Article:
Cryptology ePrint Archive: Report 2015/470

On the power of Public-key Functional Encryption with Function Privacy

Vincenzo Iovino and Qiang Tang and Karol Żebrowski

Abstract: In the public-key setting, known constructions of function-private functional encryption (FPFE) were limited to very restricted classes of functionalities like inner-product [Agrawal et al. - PKC 2015]. Moreover, its power has not been well investigated. In this paper, we construct FPFE for general functions and explore its powerful applications (both for general functions and for specific efficient instantiations).

As warmup, we construct from FPFE a natural generalization of a signature scheme endowed with functional properties, that we call functional anonymous signature (FAS) scheme. In a FAS, Alice can sign a circuit $C$ chosen from some distribution $D$ to get a signature $\sigma$ and can publish a verification key that allows anybody holding a message $m$ to verify that (1) $\sigma$ is a valid signature of Alice for some (possibly unknown to him) circuit $C$ and (2) $C(m)=1$. Beyond unforgeability the security of FAS guarantees that the signature $\sigma$ hide as much information as possible about $C$ except what can be inferred from knowledge of $D$.

Then, we show that FPFE can be used to construct in a black-box way functional encryption schemes for randomized functionalities (RFE). Previous constructions of (public-key) RFE relied on iO [Goyal et al. - TCC 2015].

As further application, we show that efficient instantiations of FPFE can be used to achieve adaptively-secure CNF/DNF encryption for bounded degree formulae (BoolEnc). Though it was known how to implement BoolEnc from inner-product encryption [Katz et al. - EUROCRYPT 2008], as already observed by Katz et al. this reduction only works for selective security and completely breaks down for adaptive security. For this application we only need weak assumptions and the resulting adaptively-secure BoolEnc scheme is efficient.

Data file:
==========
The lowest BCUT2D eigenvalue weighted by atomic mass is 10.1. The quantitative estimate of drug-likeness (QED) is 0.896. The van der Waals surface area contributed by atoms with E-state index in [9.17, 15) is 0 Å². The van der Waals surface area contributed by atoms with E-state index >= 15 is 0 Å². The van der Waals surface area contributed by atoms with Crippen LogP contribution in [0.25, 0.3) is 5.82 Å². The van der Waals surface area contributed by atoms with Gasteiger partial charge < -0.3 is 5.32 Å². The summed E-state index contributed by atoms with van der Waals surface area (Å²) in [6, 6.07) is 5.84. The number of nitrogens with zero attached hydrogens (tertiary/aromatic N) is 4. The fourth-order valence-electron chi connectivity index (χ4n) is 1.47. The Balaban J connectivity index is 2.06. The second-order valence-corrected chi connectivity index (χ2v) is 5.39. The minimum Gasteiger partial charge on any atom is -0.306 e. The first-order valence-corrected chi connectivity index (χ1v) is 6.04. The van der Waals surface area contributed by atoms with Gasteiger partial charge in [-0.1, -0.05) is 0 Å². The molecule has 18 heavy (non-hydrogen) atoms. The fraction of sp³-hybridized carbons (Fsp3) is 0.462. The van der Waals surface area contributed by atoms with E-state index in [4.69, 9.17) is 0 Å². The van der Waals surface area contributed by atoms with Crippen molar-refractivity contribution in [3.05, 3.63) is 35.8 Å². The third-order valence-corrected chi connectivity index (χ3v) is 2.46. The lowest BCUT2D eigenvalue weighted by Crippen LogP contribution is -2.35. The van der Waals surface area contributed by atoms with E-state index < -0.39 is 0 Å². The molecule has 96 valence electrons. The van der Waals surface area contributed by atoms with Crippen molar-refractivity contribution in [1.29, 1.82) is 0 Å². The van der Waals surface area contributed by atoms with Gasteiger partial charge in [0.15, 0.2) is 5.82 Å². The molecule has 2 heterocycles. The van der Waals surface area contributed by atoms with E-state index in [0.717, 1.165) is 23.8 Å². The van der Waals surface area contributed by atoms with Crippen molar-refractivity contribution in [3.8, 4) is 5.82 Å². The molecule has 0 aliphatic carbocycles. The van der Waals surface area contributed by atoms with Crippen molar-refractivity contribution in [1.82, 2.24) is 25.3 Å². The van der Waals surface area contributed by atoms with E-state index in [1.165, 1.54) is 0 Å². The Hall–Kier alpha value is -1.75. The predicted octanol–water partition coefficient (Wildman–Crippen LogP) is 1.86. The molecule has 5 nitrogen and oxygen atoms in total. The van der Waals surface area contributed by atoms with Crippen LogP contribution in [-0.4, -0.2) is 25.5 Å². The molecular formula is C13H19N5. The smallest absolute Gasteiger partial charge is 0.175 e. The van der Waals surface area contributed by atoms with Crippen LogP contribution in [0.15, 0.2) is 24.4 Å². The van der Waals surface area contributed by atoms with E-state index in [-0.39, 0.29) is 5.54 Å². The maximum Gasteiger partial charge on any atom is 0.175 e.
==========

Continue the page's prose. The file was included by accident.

Finally, we present a general picture of the relations among all these related primitives. One key observation is that Attribute-based Encryption with function privacy implies FE, a notable fact that sheds light on the importance of the function privacy property for FE.

Category / Keywords: Functional Encryption, Function Privacy, Inner-product Encryption, Obfuscation, Digital Signatures

Date: received 19 May 2015, last revised 28 Apr 2016

Contact author: vinciovino at gmail com

Available format(s): PDF | BibTeX Citation

Note: Updated with the application to BoolEnc

Version: 20160428:141853 (All versions of this report)

Short URL: ia.cr/2015/470

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